August 7, 2015 – 23 Av 5775
No doubt you’ve heard in the past few weeks of the undercover videos with Planned Parenthood staff and employees that allegedly present a case for Planned Parenthood’s procurement and sale of fetal tissue from abortions. While I have chosen not to watch the videos myself, I have read a lot about them. I believe, as Planned Parenthood has indicated, that the videos are edited in a way to present the message that those who secretly recorded these videos want to share, a message that simply isn’t true. Of all of the work that Planned Parenthood does, abortions only account for 3% of their revenue. 96% of their revenue, which includes 100% of the funding Planned Parenthood receives from the government, covers the testing and treatment of sexually transmitted infections or STDs, contraception, cancer screening and prevention, and other women’s health services. If our government were to defund Planned Parenthood, it would have a devastating effect on women’s healthcare, especially women in underprivileged and rural communities.
I’ve shared from this bimah before Judaism’s stance on abortion, which I do not intend to be the focus of what I want to share with you this evening, but let me refresh your memory. In Parashat Mishpatim, in Exodus, in the passage we most remember for its phrase about an eye for an eye, a tooth for a tooth, a life for a life, we actually encounter the first Jewish source text on abortion. This system of consequence is enumerated because of a fight between two men in which one of the men causes the other man’s pregnant wife to miscarry. The text indicates that if the woman’s life were lost, then the consequence would be a life for a life, that is, capital punishment for his act of killing the other man’s wife. If, however, her life is not harmed, but her fetus is, then there is only monetary compensation to her husband, who has lost some of his property, that is, the fetus that was in his wife’s womb. This text becomes the basis for Jewish law on abortion, which teaches that a fetus is not a life and that the loss of a fetus does not require capital punishment in Jewish law. The law builds from this moment and indicates that if the woman’s life is in danger, then the pregnancy must be terminated in order to save her life, even in instances that we now would call as late-term abortion.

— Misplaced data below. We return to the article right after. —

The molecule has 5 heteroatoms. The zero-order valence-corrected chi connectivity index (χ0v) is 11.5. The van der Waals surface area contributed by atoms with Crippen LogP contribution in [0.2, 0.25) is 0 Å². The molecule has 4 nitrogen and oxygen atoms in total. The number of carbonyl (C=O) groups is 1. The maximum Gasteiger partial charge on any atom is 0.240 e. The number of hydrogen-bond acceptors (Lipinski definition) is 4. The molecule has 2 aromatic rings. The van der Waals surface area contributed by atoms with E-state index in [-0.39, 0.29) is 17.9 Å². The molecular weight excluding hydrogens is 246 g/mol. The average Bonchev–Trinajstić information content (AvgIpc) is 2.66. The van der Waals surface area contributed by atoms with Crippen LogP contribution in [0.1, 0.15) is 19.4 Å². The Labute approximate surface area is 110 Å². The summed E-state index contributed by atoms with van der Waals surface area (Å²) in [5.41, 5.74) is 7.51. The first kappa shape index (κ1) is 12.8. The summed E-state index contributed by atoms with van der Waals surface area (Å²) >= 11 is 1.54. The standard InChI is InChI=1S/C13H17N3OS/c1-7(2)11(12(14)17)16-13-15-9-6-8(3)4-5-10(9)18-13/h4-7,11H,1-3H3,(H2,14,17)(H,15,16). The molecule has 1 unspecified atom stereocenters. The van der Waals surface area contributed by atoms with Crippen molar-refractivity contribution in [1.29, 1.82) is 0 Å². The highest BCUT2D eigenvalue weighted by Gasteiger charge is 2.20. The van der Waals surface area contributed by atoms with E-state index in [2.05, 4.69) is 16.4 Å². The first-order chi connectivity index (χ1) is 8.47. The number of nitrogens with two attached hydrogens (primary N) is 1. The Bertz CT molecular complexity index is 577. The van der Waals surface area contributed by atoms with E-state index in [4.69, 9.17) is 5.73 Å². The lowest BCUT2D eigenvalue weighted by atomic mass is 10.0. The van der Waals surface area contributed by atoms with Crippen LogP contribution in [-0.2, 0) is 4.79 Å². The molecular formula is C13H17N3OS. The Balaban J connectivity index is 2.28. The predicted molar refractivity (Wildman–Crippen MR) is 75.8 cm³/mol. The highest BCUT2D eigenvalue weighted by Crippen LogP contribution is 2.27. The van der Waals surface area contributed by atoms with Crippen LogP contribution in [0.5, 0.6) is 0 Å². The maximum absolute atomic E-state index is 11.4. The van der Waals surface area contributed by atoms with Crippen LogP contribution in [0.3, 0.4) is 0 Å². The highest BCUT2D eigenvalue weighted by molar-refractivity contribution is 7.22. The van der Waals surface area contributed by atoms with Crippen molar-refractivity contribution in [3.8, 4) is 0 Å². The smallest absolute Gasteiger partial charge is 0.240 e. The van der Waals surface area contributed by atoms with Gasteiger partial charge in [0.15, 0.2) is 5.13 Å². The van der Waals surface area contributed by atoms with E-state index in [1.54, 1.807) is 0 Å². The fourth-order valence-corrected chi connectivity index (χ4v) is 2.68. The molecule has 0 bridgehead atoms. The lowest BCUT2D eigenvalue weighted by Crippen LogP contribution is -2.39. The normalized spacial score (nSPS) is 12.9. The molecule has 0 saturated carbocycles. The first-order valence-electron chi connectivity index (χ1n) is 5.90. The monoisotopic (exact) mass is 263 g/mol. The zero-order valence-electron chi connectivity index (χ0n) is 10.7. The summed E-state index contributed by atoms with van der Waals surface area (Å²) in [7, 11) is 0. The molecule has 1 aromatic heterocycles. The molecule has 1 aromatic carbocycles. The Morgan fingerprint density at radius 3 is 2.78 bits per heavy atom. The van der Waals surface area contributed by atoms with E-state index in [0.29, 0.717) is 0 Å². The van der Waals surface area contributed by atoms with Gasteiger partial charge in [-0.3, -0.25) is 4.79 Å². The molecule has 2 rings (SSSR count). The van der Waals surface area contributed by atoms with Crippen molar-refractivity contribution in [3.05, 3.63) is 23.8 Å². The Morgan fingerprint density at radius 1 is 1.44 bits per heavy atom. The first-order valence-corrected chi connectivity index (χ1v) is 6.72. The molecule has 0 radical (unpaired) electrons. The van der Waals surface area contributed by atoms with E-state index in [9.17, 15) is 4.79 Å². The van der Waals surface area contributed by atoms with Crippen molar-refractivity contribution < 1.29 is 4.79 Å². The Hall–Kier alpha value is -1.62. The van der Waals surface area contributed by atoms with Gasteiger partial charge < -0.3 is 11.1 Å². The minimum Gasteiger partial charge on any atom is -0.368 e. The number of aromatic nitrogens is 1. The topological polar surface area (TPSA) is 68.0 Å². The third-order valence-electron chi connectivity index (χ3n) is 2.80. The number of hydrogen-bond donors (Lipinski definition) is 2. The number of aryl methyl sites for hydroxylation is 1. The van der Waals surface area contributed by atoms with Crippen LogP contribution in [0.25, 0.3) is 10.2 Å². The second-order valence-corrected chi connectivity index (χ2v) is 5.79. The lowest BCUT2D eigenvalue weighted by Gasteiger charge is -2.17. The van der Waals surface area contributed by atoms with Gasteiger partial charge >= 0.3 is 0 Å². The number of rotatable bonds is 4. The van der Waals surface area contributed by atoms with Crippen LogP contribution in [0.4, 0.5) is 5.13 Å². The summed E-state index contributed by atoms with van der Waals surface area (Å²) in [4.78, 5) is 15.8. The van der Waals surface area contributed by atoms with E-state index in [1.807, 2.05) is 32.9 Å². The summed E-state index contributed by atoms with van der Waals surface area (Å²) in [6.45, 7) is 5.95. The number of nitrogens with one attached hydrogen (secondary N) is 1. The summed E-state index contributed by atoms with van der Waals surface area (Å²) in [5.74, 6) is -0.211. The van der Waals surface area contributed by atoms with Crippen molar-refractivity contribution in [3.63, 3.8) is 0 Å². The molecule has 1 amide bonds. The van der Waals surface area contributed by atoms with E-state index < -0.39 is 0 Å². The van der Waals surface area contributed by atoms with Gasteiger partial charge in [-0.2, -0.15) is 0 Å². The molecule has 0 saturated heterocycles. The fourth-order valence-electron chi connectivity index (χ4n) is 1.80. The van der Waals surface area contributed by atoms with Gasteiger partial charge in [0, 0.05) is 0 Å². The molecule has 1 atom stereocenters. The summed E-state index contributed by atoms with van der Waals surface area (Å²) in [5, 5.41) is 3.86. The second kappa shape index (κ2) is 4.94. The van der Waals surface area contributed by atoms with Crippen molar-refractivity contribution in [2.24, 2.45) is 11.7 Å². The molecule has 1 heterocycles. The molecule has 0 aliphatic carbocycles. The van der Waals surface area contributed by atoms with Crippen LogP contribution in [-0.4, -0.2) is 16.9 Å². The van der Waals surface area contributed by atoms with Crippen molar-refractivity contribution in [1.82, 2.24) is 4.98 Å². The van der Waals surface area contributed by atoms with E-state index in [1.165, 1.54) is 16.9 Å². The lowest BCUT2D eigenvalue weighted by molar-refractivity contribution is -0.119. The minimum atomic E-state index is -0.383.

In my work of actively supporting Planned Parenthood over the past decade, I have asserted that any restriction on abortion in American law actually prevents us as Jews from fulfilling the obligation of our religious tradition. There are times when Jewish law requires abortion, even as it despises the fact that it is necessary and mourns the loss of potential life, and any restriction on access to abortion is an abrogation of our ability to observe our tradition. But that’s not even the issue with the potential defunding of Planned Parenthood by Congress today. No dollars from our Federal government support Planned Parenthood’s access to abortion. In fact, the use of Federal funds for abortion has been prohibited since 1976.
While immediate efforts in Congress to defund Planned Parenthood may have stalled and while our current president is likely to veto any such maneuver, it remains our obligation to understand how important Planned Parenthood’s funding from the government is to the well-being of women’s healthcare in this country. This week’s parashah contains one of the many references in the Torah to our moral obligations to care for the widow, the orphan, and the stranger, who are, as I’ve said before, an example to us of society’s most vulnerable citizens. An attempt to defund an organization that provides women with varying economic means access to STI and STD testing and treatment, contraception, and cancer screening and prevention, is a direct attack on our society’s most vulnerable members. When members of Congress simultaneously restrict access to contraception and to vaccines, such as the HPV vaccine, that prevent cervical cancer, while also restricting access to abortion, they are creating a lose-lose situation for American women, especially those who do not have the luxury of seeing a primary care physician in a medical facility other than Planned Parenthood. In many parts of rural America, Planned Parenthood is the only access to women’s healthcare available for hundreds of miles.
I would encourage you to stand with Planned Parenthood by speaking in their defense or by making a donation so that you can be part of what ensures that women have access to necessary medical treatment. I would also encourage you, even if the issue is moot at the moment, to voice your concerns and the position of our tradition to your elected officials, to learn where they stand on this issue and to either thank them or encourage them to make a shift in their position because of why women’s healthcare matters to you. Some women’s lives depend upon it. Shabbat Shalom.